We all have a favorite locale (or two) where a combination of climate, landscape, architecture, and aromas makes us happy. I love stormy coastlines, with raging oceans, billowing clouds, screeching gulls, old lighthouses, and the scents of rain, salt, mossy rocks, and seaweed. But I also love the ambiance of the exact opposite of a wet beach — warm, sunny, semi-arid hilltops, covered with flowering broom and poppies, where cypress trees reach up into blue skies and fragrance the air. (Add an abandoned cemetery, the cinder scents of a nearby active volcano, or some crumbling statues and buildings — an ancient temple will do — and I’ll purr with contentment only opiates can deliver.) Two perfumes from Aesop, Marrakech and Mystra, are perfect accompaniments for bright highlands, strewn with ruins and scrub.
Marrakech, which includes notes of cloves, sandalwood and cardamom, was developed with an idea of “a city draped in colours of the desert, where artisans sit on rugs hewn by hand, and lute music mixes with the smell of spices in hot wind.” Marrakech is a resinous fragrance that smells of spicy sandalwood, with the spice accent on cloves (“rough” cloves, not dainty or sweet “aftershave” cloves). Marrakech has no jarring edges; it’s smooth, but not blended to the point where individual notes are blurred. The overall impression of Marrakech is a fresh/moist mix of cloves, sandalwood and green cardamom seeds pulverized in a stone mortar and then mixed with silken oil. The longer you wear Marrakech the more you smell sandalwood (Australian sandalwood, of course). Marrakech is natural smelling, and compared to Mystra, it’s a “lilting” fragrance.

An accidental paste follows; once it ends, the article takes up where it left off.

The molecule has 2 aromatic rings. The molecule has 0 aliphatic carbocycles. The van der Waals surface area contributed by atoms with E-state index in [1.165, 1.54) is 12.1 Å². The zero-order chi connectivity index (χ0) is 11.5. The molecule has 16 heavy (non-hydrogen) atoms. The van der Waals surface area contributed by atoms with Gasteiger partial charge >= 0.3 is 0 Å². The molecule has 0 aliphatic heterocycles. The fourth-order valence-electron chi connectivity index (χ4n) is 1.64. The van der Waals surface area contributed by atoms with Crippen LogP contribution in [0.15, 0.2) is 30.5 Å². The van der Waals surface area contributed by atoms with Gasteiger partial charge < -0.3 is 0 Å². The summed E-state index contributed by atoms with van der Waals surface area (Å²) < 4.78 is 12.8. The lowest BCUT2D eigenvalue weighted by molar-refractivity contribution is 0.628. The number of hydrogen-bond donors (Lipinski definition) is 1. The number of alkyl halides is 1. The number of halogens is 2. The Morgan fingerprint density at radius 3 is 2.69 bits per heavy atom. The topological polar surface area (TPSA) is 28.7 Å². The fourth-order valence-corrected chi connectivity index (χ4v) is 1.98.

Mystra is a perfume “inspired by the Peloponnese hillside town’s* history of conquest and struggle, a place once home to French knights, despots, and monks, as well as its beautiful setting. It’s a place that reminds us of the complexity of human history.” Mystra includes notes of mastic, frankincense and labdanum. Mystra begins with the scents of a pungent, oily “varnish” note, incense ash and ‘stern’ labdanum, and it’s a perfect fit for my imagined hilltop setting. As Mystra dries on skin, it becomes less “tough” and shows a softer, sweet-resin side that reminds me of the aromas of cypress and cedar trees sparkling with beads of sap on a hot day. Mystra grabs you with a muscular, rough, dusty hand, while Marrakech caresses with a soft touch.
The lasting power of Marrakech and Mystra in Eau de Toilette is good; please comment if you’ve tried the parfum versions. Aesop Marrakech and Mystra are available in 50 and 100 ml Eau de Toilette splash ($73 / $135), 10 ml Baume de Parfum ($75), and 10 ml Parfum roll-on (89). For buying information, see the listing for Aesop under Perfume Houses.
Note: top image is Evangelistria, Mystras [altered] via Wikimedia Commons.